Published: 27 Sep 2005
I was rocking my 14-month-old daughter to sleep while thinking about what to write for my maiden column for Information Security. As I began to mull the possibilities--the latest Zotob worm, the abbreviated time available for patch management, the proliferation of botnets--my thoughts jumped to my personal security.
In an instant, I realized that not only were the front and back doors of my suburban home unlocked, but my car was open as well. Like my daughter, I have been lulled into a false sense of security.
In essence, humans are a trusting lot. We'd prefer to see the good and assume nothing can happen to us. Although that trust is occasionally broken and we become more vigilant for a while, the knee-jerk reaction wanes quickly.
You, as security managers, need to be vigilant every day. It's your job to assume something bad could happen, and you need to be skeptical and, perhaps, realistic about threats. You need to live and deal with my "nothing can happen to me" mind-set day in and day out. You fight for increased budgets to help prevent attacks while tirelessly trying to educate your coworkers that security threats are everywhere.
In many ways I will be learning along with those users. During my 16 years covering technology, I have not been steeped in security issues. I started covering this industry when 286s were the desktop of choice, Microsoft had yet to release Windows 3.0, and Check Point Technologies and VeriSign didn't exist. I have seen companies rise and fall, customers grapple with vendor consolidation, and businesses weigh integration strategy versus a best-of-breed approach. I've watched for trends, cut through the marketing hype, and helped customers and resellers do their job better.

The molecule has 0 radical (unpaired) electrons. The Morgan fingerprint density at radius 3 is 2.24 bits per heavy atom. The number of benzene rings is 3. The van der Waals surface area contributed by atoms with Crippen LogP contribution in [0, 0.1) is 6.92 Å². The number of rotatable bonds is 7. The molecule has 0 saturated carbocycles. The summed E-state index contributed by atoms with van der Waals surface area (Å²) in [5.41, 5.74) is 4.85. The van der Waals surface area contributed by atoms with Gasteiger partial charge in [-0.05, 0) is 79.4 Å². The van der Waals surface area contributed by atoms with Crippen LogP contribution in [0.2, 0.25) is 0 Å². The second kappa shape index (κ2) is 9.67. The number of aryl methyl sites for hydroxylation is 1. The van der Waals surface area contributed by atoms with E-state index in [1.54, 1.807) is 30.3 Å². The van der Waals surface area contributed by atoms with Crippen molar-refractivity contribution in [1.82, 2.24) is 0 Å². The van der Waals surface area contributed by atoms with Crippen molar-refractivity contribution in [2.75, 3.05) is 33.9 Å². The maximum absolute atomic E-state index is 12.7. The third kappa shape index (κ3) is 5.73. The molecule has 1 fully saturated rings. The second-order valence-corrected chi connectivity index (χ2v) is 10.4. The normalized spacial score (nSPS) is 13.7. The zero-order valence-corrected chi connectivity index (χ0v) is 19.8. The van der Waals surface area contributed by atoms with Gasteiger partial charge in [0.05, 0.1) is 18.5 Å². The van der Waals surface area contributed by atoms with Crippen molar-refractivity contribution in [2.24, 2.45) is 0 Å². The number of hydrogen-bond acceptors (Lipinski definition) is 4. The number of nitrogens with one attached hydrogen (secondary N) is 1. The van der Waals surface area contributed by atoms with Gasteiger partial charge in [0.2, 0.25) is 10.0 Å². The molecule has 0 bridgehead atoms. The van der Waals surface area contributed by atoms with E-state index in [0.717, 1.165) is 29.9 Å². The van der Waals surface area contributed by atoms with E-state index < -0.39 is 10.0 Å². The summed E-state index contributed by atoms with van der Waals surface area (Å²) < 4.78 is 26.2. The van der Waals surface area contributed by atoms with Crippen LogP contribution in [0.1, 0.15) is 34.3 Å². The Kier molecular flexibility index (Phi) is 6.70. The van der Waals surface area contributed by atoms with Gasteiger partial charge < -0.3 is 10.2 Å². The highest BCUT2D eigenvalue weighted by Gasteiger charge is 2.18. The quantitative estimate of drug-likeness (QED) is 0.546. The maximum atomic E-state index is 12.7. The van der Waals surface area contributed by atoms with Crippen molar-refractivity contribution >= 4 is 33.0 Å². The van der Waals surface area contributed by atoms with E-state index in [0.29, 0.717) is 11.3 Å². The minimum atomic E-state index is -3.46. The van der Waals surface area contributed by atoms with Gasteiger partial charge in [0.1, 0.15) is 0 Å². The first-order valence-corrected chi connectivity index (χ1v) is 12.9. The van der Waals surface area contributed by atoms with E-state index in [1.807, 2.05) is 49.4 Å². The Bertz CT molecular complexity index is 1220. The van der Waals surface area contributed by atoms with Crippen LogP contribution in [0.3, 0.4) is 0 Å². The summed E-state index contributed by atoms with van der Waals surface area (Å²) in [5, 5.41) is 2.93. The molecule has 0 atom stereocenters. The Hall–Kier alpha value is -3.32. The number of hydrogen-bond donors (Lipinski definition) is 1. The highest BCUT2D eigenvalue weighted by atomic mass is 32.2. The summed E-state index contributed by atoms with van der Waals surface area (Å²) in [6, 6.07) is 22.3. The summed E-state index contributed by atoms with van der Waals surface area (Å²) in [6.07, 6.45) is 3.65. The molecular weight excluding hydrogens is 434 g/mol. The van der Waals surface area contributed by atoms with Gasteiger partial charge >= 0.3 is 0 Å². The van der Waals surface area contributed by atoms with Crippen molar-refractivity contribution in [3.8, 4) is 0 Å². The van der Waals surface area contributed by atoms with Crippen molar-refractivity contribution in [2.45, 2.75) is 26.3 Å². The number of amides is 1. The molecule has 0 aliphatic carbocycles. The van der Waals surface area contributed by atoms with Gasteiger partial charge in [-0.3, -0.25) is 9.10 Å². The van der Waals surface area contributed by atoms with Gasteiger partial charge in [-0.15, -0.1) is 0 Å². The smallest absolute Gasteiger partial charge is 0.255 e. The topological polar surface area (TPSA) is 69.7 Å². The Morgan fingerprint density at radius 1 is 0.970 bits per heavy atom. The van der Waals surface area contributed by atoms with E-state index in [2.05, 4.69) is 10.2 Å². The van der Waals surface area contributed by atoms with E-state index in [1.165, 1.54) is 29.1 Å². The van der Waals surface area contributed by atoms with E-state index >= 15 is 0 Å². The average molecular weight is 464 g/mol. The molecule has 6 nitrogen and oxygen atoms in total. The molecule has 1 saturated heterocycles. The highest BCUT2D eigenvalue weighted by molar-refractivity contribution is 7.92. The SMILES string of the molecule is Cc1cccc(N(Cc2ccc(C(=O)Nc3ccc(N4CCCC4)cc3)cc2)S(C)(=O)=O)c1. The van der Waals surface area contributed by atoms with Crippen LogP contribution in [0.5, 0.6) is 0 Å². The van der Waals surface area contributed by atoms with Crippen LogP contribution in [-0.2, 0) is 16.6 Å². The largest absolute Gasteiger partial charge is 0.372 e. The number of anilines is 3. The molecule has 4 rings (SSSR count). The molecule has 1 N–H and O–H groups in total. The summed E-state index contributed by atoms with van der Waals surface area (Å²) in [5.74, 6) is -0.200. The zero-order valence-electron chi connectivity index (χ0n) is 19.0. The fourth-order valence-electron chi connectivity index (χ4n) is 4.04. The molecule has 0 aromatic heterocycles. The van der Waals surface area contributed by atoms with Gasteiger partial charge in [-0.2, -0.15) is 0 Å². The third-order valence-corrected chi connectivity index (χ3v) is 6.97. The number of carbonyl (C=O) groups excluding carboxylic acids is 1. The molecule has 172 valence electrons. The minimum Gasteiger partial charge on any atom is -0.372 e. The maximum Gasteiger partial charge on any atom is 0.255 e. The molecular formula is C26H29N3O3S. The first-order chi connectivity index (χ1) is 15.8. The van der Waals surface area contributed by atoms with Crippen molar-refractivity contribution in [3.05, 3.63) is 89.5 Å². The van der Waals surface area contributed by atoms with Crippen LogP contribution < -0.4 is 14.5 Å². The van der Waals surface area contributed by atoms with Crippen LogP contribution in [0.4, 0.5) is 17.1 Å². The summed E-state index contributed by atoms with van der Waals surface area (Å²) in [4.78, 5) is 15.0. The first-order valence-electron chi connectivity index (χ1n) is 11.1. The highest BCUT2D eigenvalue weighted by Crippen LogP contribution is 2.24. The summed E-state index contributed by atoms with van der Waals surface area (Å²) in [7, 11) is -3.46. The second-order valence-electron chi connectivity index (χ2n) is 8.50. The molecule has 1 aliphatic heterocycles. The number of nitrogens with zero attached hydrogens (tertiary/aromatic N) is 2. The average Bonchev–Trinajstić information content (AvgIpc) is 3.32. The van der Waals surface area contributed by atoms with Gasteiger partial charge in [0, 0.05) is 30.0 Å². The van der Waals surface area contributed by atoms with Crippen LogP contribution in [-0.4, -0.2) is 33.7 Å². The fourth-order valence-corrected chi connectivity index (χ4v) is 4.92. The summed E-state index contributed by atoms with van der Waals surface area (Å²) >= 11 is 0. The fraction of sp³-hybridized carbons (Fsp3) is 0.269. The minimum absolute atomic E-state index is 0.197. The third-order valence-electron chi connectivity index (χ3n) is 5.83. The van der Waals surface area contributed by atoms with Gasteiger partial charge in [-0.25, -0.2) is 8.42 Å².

While on this job mere weeks, I am here to tell you that I have already received my wake-up call on the pressing issues in the security marketplace. The bad guys are focused. They are smart, nimble and ingenious. And they are getting faster and faster every day.
Even more, I am quickly becoming educated on some of your other challenges: complying with the myriad standards and laws, developing security metrics and quantifying security ROI, getting top management to understand and buy into security policies, and explaining these technologies in business-speak, all while waiting for the next malicious attack.
I, and the other editors at Information Security, want to be your advocate. We aim to give you the information you need to make decisions on your security policies and practices. We want to provide you with information on the latest products and tools to succeed in the security industry. Furthermore, we want to hear about your challenges and celebrate your successes. While this is serious work, I'd like to throw in a little bit of fun with new features and increased interaction with you, our readers.
Together as an industry, we can share best practices so that, perhaps, we can enjoy a true sense of security.